In dramatic writing there is an expectation that the tension in a situation, aided by the voice you use, and the stage effects, if you like, will all keep people from laughing; in comedy it’s the same operation but to a totally different end. I don’t know how I do it, when I’m doing it. Something to do with patterns and rhythms and sounds and vocabulary and basic things like the character’s fear or ambition.
So, comedy writing in prose is a risk. Comedy is lateral connections made or missed between writer and reader, and one person’s tickle is another person’s impertinent assault.
Many of your short stories are told from a female perspective – do you find it easier to write in this voice?
Let’s think out loud about that question: most of my earlier writing was written in first person, and the narrator was usually female – maybe that was because 1) I’m a woman; 2) I’m a performer who likes to read and perform her own work; 3) I’m a feminist, therefore even if those characters are not right for my age or vocal skills, I had actress friends who could shine in them, if the story was on radio; 4) I was writing stories ‘from the inside’ of those characters, and naturally exploring what my own insides showed me helped me to find the truths for the characters; 5) in the drama or fiction out there already, in things I was reading or hearing or watching on TV, there were never enough representations of women of the kind I could identify with. There were mothers-and-girlfriends, who may have begun as independent characters but then morphed into compromised beings who wanted to be ‘in love and happy ever after’ by the end-credits, as if that solved every other issue in their world; women who were content to stand at the side of the action admiring how the men did things that were dangerous, adventure by proxy. It was frustrating. Naturally enough, I wanted to set about redressing what I saw as a vacuum in that respect.
I have written a number of stories in male voices, and with male central characters, and some of them have been read on radio by excellent actors and it didn’t feel odd or as if I were crossing a line.
I read a lot of fiction by men, and it never occurs to me that I shouldn’t find in their stories things that resonate with me.
I want to explore and inhabit a wide variety of experiences across the spectrum of male/female lives, and the ways we are alike as much as the ways we differ. Writing fiction seems like a good way to do that.
While we’re on the subject of writers, are there any female short story writers that you particularly admire?
As an editor of anthologies I’ve been lucky enough to include or in some instances commission stories by Ali Smith, AL Kennedy, Janice Galloway, Candia McWilliam. Ruth Thomas, Hannah McGill. On my shelves I have collections by Muriel Spark, Alice Munro, Elspeth Davie. The gender of these authors is not material to my liking their work, but if someone wants a place to start, these would be the names I’d send them. Two favourite stories: Patrice Chaplin’s 1987 story ‘Night in Paris’, and Elspeth Davie’s ‘Allergy’.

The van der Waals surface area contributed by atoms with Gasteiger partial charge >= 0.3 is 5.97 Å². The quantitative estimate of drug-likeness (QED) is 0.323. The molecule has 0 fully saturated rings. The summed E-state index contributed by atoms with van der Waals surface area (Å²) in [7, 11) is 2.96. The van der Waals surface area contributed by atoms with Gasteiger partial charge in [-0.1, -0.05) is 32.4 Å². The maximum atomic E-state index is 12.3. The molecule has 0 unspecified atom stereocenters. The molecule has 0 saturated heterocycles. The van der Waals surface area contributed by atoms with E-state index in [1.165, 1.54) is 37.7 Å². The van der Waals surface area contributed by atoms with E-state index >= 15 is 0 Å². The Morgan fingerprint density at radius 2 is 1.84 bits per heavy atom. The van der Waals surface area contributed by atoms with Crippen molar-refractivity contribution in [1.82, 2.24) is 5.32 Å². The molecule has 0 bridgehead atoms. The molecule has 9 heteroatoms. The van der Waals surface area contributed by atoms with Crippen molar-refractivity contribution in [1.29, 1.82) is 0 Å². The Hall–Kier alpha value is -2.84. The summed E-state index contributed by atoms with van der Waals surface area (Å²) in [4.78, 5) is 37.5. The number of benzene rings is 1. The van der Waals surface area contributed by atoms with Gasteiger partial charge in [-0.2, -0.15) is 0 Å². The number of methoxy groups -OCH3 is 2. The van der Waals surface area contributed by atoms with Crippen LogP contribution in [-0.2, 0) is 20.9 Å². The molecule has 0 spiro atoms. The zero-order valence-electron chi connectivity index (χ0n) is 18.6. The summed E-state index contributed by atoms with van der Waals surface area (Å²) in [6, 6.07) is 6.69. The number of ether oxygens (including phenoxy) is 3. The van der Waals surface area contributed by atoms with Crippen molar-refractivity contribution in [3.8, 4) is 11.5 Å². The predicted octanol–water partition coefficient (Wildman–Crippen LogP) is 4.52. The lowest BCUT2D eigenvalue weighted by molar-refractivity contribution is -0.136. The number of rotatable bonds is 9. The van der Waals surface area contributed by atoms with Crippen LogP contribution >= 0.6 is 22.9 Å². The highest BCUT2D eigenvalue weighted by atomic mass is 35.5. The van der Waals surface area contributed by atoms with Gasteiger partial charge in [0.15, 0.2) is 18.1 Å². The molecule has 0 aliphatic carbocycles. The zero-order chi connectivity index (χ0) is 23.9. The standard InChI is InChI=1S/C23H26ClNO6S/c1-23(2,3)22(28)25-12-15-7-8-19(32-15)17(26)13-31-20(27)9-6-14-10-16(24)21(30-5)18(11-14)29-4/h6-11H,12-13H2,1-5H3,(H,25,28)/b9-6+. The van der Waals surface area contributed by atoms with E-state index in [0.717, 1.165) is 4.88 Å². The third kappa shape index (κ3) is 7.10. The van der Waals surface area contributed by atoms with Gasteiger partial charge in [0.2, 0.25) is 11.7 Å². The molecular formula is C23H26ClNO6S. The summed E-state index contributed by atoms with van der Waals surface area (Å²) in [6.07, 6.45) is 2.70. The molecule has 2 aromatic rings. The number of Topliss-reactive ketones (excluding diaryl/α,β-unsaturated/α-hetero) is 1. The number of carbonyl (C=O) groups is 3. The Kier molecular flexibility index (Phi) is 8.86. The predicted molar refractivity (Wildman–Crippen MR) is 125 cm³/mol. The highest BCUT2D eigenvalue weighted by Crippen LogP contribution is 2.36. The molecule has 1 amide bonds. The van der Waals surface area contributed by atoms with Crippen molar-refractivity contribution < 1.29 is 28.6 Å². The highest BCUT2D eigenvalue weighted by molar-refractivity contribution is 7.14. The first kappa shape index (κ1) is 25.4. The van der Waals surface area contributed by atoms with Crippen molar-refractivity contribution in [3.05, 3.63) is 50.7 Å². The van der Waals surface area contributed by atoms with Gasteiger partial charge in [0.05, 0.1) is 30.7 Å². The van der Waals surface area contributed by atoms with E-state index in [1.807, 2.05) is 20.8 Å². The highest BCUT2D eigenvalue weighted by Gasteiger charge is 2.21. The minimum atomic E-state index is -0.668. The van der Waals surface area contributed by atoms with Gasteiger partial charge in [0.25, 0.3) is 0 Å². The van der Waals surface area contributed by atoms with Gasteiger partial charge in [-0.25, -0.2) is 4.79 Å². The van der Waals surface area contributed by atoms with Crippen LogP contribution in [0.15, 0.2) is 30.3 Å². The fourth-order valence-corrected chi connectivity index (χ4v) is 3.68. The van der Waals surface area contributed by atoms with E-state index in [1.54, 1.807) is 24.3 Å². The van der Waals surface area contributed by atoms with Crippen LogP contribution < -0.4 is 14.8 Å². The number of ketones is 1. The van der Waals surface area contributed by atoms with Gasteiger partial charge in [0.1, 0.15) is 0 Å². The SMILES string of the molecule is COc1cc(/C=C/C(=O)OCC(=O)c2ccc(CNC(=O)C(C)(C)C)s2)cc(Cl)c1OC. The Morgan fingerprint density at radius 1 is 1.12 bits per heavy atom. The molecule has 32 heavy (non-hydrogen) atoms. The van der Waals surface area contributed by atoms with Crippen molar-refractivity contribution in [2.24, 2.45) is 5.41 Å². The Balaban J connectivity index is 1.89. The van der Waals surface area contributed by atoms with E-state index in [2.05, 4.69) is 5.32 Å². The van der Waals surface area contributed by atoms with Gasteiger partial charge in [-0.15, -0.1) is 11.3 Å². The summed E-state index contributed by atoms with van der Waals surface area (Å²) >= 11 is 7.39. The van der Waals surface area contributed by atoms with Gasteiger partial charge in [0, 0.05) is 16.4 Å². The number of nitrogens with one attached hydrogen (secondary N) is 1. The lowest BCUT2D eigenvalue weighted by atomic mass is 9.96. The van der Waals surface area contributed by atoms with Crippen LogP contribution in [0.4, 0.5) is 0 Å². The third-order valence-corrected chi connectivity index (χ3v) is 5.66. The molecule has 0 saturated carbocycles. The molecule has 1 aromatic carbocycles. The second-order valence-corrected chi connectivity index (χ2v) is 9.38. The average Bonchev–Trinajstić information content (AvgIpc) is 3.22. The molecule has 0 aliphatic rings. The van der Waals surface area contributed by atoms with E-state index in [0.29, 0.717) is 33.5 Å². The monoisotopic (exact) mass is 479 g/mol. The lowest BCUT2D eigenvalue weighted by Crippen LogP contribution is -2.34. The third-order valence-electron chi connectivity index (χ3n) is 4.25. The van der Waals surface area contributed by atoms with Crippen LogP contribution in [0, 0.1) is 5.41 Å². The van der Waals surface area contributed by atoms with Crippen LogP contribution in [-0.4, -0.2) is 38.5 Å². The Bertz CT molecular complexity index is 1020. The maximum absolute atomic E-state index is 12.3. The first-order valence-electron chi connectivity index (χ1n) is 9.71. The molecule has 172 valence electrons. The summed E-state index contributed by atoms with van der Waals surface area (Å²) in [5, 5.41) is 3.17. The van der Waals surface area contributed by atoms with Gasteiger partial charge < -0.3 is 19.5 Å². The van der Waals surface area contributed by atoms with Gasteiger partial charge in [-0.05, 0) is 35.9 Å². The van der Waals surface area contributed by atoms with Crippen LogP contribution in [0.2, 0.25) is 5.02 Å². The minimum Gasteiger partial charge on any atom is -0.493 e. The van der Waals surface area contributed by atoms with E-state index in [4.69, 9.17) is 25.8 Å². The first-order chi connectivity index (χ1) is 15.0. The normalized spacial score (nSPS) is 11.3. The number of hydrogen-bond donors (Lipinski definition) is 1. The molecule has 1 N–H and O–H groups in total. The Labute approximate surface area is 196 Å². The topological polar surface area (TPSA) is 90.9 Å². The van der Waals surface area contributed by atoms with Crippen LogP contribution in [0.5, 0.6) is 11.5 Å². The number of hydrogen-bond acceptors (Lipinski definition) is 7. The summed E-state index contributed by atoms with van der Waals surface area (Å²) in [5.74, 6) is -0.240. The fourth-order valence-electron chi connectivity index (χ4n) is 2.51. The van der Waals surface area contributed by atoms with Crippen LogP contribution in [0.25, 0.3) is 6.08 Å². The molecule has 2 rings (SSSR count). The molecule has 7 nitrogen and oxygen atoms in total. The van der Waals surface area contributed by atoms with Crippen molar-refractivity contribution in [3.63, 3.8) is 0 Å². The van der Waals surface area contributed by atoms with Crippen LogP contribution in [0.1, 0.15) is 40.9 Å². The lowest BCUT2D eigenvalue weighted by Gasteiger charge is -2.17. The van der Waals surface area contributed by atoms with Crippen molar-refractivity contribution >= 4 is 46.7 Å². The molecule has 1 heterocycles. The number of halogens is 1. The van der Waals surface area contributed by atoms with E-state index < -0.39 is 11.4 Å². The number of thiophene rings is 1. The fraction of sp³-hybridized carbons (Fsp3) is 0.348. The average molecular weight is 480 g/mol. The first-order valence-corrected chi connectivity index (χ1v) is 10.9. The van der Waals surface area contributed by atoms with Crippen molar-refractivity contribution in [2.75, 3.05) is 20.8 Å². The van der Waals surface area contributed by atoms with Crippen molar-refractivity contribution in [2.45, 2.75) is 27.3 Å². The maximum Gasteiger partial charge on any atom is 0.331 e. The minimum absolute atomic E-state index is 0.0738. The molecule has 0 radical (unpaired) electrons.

As for male short story writers, I love Saki and Chekov, and have great admiration for Bernard MacLaverty.
It’s noticeable that a number of the men in your short stories are rather cold and even unpleasant. Could you comment on this?
Are they? Perhaps that representation was part of my experience. Some family and romantic relationships can become territorial battlegrounds, which is quite informative. Being a feminist in 1980s Scotland was also highly educational.
In my earliest short stories I probably cast several male characters as ‘the opposition’. Lots of basic plots do the same, but it seems rarely to be remarked upon if it’s male authors writing about women who are unsympathetic, disloyal, cruel, etc.
Drama is opposition, conflict – viz Polti’s 36 Dramatic Situations. I think all my short stories are dramatically shaped, even the comedic ones, and they pretty much all explore the misunderstandings of human relationships.
I’m more likely now to write with a 360 degree view, or as near as I can get, of relations between the sexes, because life changes, and so do people, and I have a developing perspective on how each party contributes to the chemistry of conflict.
If you were to go back in time and give your younger self some advice about writing, comedy, and short stories, what would it be?
I would say, Susie, find a quicker way to dismantle your barriers of self-doubt and perfectionism.
I’d say, buy a better chair to work in so you won’t need osteopathic treatments later. Learn to touch-type sooner. Re-code the word yoga as fun.
I’d also tell myself, from this great distance, comedy can be powerful, don’t disregard your ability to use it. Use it harder, don’t back down.
I have no idea if that younger Susie would hear any of that, but I’d say it kindly because she needs encouragement.
Susie Maguire is the author of two short-story collections – The Short Hello and Furthermore – and editor of four anthologies. Over thirty of her short stories have been broadcast on BBC Radio 4 and BBC Radio Scotland. She tutors for Moniack Mhor and The Story House Ireland, and is a mentor for Spark and for WoMentoring She tweets @wrathofgod
Rupert Dastur is a writer, editor, and founding director of TSS Publishing. He studied English at Emmanuel College, Cambridge and is Associate Editor at The Word Factory, a leading short story organisation based in London. He’s also Events Coordinator for the Society of Young Publishers (London) and Curator for WritingCompetitions.org. His own work has appeared in a number of places online and in print and he is currently working on his first novel.